In our current obsessed state of all things pregnancy and baby related, there is one thing that kind of gets glossed over in the baby books — the actual cost of giving birth.
As we’ve all seen in the recent case of one mom who was shocked with an almost million dollar bill for giving birth prematurely while vacationing in Hawaii, birth is almost always guaranteed to be two things: 1) unexpected and 2) expensive.
But why — given the relative frequency of women giving birth — is the cost still such a mystery?
Reporter Stephen Brill shed some major light on the issues with healthcare billing in the U.S in his 2013 Time expose, “Bitter Pill: Why Medical Bills Are Killing Us,” detailing how, namely, there is no standard for what medical services and products cost. Although insurance companies “code” for services, there are hundreds of different companies and codes and no overseeing agency to make sure hospitals and doctors are charging similar prices. When it comes right down to it, it’s like a free-for-all for how much service providers want to charge – clients that have full private insurance, for instance, may get charged more because the hospital knows they will get paid, while Medicaid-reimbursed coverage will be standardized because Medicaid is clear about what they will and will not cover. Or, in other words, depending on what kind of insurance you have, your hospital may just charge whatever the heck it feels like — and what you pay for giving birth at one hospital may look nothing like what you would pay at another hospital.
My curiosity getting the best of me, I called up the hospital where I had recently given birth to my fourth baby back in August and requested an itemized bill from my stay with her. Some of the highlights included:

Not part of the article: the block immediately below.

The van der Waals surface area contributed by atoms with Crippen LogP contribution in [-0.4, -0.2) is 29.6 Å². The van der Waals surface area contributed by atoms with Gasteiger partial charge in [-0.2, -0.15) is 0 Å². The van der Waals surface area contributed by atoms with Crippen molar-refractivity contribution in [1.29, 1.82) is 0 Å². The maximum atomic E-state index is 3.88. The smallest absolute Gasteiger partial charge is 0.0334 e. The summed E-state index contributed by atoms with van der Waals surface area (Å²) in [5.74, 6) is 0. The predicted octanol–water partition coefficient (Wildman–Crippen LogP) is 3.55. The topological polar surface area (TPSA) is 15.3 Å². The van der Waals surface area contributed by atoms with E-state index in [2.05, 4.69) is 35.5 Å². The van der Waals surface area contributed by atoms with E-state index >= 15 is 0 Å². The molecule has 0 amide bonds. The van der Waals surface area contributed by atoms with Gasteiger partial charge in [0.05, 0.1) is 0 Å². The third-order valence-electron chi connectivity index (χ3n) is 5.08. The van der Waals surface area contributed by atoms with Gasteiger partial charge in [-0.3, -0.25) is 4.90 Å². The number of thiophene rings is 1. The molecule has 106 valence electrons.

1 Tylenol #3 tablet … $7.84
One Tylenol cost me almost eight bucks a pop (and let’s be real — I took a couple of those bad boys), although I could probably pick up an entire bottle for much less than that the cost it takes the hospital to buy them wholesale.
Misc. medical surgical supplies … $485.20
Categorized as unspecified “medical-surgical” supplies, the base charge for items that are routine during a mother’s stay are usually rung up in one flat fee, no matter if you use them or not, such as a sitz bath for $7 and that plastic inflatable “invalid ring” for $4. When I worked as a labor and delivery nurse, we would charge out basic supplies to set up a room, even before the patient used them.
Drug screen … $126.30
Because I worked as an OB nurse, I knew that a drug screen was a “mandatory” part of a routine patient admission — and that a positive would send an automatic referral to Social Services, even though errors were quite frequent. A test to screen for drugs I have never even seen in my life cost me more than my husband’s daily wages as a teacher.
Errors … $1,584.70